An article by Barry Schwartz in yesterday’s Parade magazine says that people can actually be made worse off by having more options (the full text is apparently not available online). According to the conventional wisdom of economics, Schwartz’s claim verges on nonsense: In most microeconomic models of choice, it’s logically impossible to decrease a person’s well-being by increasing the size of his choice set. But the article argues otherwise. Here’s a sampler of the article’s claims:
• “But if the number of choices keeps growing, negative effects start to appear. As choices grow further, the negatives can escalate until we become overloaded. At this point, choice no longer paralyzes us; it might even be said to tyrannize.”
• “At any large drugstore, you’ll find 80 types of painkillers, 40 kinds of toothpaste. … A choice that once took only 5 minutes now could take most of the day.”
• “The American ‘happiness quotient’ has been going gently but consistently downhill for more than a generation. In the last 30 years – a time of great prosperity – the proportion of the population describing itself as ‘very happy’ has declined. The decline was about 5%. This might not seem like much, but 5% translates into about 14 million Americans.”
• “Here we are, living at the pinnacle of human possibility, awash in material abundance. We get what we say we want, only to discover that it doesn’t satisfy us. The success of 21st-century life turns out to be bittersweet. And I believe that a significant contributing factor is the overabundance of choice.”
The notion that more options can make us worse off is not a logical impossibility, but I’m highly skeptical of its importance. In defense of the standard economic view, consider the following:
• If the burden of choice is too great, you can nearly always discard some portion of the choice set. Pick the first outfit you pull out of the closet. Buy the first can of coffee you see on the shelf. Go with the waiter’s recommendation at the restaurant.
• The process of searching for something – the best pair of jeans, a better job – often generates net benefits, at least in expected value. Otherwise, we could just terminate the search earlier. The fact that a choice that would have taken you 5 minutes now takes longer does not, in itself, indicate that you’re worse off, because you will only incur the added search time if the increase in value you expect to get exceeds the cost of search.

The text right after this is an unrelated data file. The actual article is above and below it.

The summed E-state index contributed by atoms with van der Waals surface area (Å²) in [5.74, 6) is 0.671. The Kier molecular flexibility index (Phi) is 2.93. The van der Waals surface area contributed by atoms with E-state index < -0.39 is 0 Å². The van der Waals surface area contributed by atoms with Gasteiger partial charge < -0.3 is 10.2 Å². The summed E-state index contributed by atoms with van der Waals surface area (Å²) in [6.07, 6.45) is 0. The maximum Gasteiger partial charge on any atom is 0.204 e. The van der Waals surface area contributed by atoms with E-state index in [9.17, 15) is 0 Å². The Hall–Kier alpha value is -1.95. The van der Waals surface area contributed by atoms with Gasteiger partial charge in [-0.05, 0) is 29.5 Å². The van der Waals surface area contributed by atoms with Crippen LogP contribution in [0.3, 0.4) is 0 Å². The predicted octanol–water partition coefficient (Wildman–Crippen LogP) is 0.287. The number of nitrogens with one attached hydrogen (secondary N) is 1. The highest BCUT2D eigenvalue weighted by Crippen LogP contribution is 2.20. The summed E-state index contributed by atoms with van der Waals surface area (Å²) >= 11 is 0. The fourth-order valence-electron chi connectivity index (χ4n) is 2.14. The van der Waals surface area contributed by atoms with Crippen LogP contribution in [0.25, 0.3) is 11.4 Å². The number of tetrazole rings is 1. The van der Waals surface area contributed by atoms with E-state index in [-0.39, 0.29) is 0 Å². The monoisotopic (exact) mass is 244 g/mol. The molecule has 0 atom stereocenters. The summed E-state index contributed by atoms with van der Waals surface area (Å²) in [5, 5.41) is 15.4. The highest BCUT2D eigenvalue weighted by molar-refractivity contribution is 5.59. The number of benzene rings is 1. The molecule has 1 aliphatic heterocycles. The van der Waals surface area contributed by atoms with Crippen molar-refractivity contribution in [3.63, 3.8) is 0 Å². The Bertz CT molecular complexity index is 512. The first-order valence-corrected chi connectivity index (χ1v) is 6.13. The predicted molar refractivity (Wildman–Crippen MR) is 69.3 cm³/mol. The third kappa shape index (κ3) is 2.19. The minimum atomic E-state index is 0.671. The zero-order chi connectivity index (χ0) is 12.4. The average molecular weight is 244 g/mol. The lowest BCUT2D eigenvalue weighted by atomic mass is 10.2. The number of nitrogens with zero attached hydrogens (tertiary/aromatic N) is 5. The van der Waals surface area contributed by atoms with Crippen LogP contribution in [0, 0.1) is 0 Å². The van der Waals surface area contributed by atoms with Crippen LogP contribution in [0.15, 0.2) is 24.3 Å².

• Sometimes the search itself is enjoyable. If someone spends a whole day looking for a pair of jeans, I’m betting that person actually enjoys shopping.
The most plausible argument in support of Schwartz’s position is not that your own larger choice set makes you worse off, but that others’ larger choice sets do. The reason is that you might measure your happiness in relative terms, so that if everyone gets better off (say, wealthier) by an equal amount in absolute terms, nobody’s actually any happier. This approach transforms a positive-sum game (everyone can improve their condition) to a zero-sum game (one person’s gain is another person’s loss). But even if that’s part of the story, it’s nowhere near the whole story. I enjoy my DVD player immensely, not because I have one and others don’t (almost everyone I know has one now), but because I enjoy the superior picture and sound quality, the ability to turn captions on and off, etc.
Surveys like the one mentioned above, showing that fewer people are “very happy” than 30 years ago, don’t really show that people are worse off or that people only measure happiness in relative terms. On the contrary, it might be that people engage in benchmarking: they look toward the success of others to gauge how well they are doing relative to their potential. If lots of other people around me are managing to achieve more with similar initial resources, that’s a valuable signal that I could possibly be happier than I am. Knowing this, I might be reluctant to classify myself as “very happy” when I know I have the potential to be happier. Thus, we may rely on a relative definition of happiness to answer survey questions, but declining scores might merely indicate that people now have more unexploited opportunities to improve their absolute happiness than they did before. It does not follow that their absolute happiness level has fallen.